Others were more direct:
"I don't know why any prosecutor would drop a case like that," said L. George Parry, a former federal and city prosecutor now in private defense practice.
"It looks like there could be an entrapment issue," said Philadelphia litigator and defense lawyer Louis F. D'Onofrio.
On Monday, the day after The Inquirer published a lengthy article on the case, Kane defended her decision to abandon the investigation, saying it had been so badly mishandled by her predecessors that it could not be prosecuted.
She said the sting was tainted by racism, aimed almost solely at African American officials, and by an undercover operative, lobbyist Tyron B. Ali, whose credibility had been compromised.
After Ali taped the lawmakers and judge accepting money or gifts, more than 2,000 charges against him in an unrelated fraud case were dropped by the sting's lead prosecutor, Frank G. Fina, now head of the Philadelphia District Attorney's public-corruption unit, Kane said.
Ali was facing charges of stealing more than $430,000 meant for poor children and seniors when he agreed to cooperate with prosecutors in the sting.
People close to the investigation say they believe Kane killed a solid investigation against fellow Democrats.
Philadelphia defense lawyer Daniel McElhatton, a former assistant city district attorney, said prosecutors always face two key decisions during investigations: whether to file charges, and, if the answer to that is yes, how to try the case.
"The A.G. made a decision for whatever reasons that she was not going to let it get to the level [where] they were charged. Frankly I don't understand why," he said. "Those things that are impediments are things that defense lawyers could raise. But that's for a judge or jury to decide. . . . What you have is the A.G. making all the decisions that basically a trial judge might make."
An entrapment claim might or might not be valid, he said, but "it's usually the defense that goes through that. It's usually not the prosecution that says, 'We're not going to prosecute.' "
Sting-based prosecutions are particularly contentious.
Perhaps the most famous in history was Abscam, which unfolded in Philadelphia nearly 40 years ago, when an FBI undercover operation put six U.S. representatives and one senator in prison for bribery and conspiracy. Three Philadelphia city councilmen, including Council President George X. Schwartz, were also convicted in the case.
In Abscam, the FBI videotaped public officials taking money from fictional Middle East sheikhs. But not everyone captured on tape was charged with a crime.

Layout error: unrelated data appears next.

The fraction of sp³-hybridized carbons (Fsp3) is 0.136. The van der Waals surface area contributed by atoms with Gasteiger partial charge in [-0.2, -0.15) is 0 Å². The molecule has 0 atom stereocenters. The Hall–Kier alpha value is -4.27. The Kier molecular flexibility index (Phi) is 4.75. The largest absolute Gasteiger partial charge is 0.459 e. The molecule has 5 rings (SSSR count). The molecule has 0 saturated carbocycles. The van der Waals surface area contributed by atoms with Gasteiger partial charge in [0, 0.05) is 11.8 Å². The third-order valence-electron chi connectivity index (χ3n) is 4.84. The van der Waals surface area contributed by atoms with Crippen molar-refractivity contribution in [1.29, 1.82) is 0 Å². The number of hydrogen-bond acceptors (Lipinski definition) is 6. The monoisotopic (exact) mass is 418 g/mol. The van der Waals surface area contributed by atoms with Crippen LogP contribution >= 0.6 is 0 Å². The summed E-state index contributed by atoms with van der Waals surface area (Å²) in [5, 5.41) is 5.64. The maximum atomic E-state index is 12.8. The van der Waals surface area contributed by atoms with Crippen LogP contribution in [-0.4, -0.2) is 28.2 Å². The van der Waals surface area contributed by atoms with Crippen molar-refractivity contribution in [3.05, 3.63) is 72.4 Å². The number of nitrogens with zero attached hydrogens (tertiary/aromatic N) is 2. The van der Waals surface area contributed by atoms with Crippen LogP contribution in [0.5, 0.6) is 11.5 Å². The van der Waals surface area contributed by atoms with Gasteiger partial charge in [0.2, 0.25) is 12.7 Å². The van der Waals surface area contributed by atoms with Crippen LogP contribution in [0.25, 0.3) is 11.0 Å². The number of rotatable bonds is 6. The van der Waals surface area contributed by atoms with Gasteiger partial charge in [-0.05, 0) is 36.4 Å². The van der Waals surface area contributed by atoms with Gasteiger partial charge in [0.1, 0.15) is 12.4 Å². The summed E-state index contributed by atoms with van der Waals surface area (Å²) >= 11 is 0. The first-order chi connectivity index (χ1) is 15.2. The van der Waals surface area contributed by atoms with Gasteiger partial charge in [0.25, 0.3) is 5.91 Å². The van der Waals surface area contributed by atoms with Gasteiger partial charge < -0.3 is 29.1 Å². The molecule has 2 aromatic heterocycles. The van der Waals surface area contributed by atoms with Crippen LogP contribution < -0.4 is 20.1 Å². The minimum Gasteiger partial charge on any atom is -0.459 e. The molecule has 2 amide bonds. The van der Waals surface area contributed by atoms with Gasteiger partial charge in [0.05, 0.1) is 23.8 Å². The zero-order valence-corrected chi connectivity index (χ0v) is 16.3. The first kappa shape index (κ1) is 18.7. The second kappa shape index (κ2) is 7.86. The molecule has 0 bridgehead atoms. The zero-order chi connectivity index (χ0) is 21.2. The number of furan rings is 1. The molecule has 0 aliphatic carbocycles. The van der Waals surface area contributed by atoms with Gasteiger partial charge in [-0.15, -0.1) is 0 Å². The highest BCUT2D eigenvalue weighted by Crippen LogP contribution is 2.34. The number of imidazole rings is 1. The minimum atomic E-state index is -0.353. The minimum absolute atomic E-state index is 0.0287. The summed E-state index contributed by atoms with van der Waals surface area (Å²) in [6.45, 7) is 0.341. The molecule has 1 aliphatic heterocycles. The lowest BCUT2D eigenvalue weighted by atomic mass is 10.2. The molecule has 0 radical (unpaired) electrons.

As a tactic, stings have been controversial.
Critics say that when informants go undercover wearing a recording wire, prosecutors gain an almost unfettered ability to target suspects. Unlike taps placed on telephones, body wires require no advance approval by a judge.
As far back as 1928, Supreme Court Justice Louis Brandeis wrote, in a dissent, that the government "may not provoke or create a crime and then punish the criminal."
At the same time, defendants face a high bar in proving they were entrapped, that the government lured an otherwise innocent person into committing a crime. The modern legal standard requires defendants to show that the prosecution's conduct was "outrageous."
"You have to show the government really used strong-arm methods," said Bennett L. Gershman, a professor at Pace Law School in White Plains, N.Y., and an expert on the entrapment defense.
Guilty verdicts were set aside on those grounds for just three of 26 Abscam defendants.
"Stings work, and they get convictions," said Bruce Ledewitz, a professor at Duquesne University Law School, discussing the general tactic. "It's how public-corruption cases go forward."
The hard part for prosecutors is proving that gifts or money were bribes, that there was a trade-off, such as a lawmaker agreeing to change a vote or introduce a bill.
In Abscam and other cases, he noted, lawmakers were convicted when prosecutors could show they took an action in response to a bribe.
If evidence is tainted at the start by improper investigative tactics - in this case Kane said it was tainted by racism - it can destroy any possibility of winning in court, said Michael A. Schwartz, who until 2008 led the U.S. Attorney's corruption unit and oversaw the successful prosecution of former city treasurer Corey Kemp and former Councilman Rick Mariano.
He recalled that in one case, after winning in court, he later asked a judge to reverse the conviction because he found flaws in the investigation.
"It's not the slam dunk that one would assume just from the assertion 'We have people taking money on tape,' " said Robert Power, a Widener University law professor and former trial lawyer in the Justice Department's Organized Crime and Racketeering Section.
"Juries are reluctant to convict on just gifts," he said. "They sort of hold their nose, 'Politicians take gifts all the time.' Without an actual bribe, it's tough to make those cases with a questionable key witness."
Power said he wants to know exactly why the case went moribund, why it could not have been continued by introducing a clean undercover agent.
McElhatton said that if the case was truly so compromised that it could not go forward, then the attorney general should present the public with those facts.
"Lay it out there for us," he said. "When elected officials take money, they taint the entire process. Now it appears these folks that have taken money are going to get a pass. That doesn't sit right with me."
Inquirer staff writer Craig R. McCoy contributed to this article.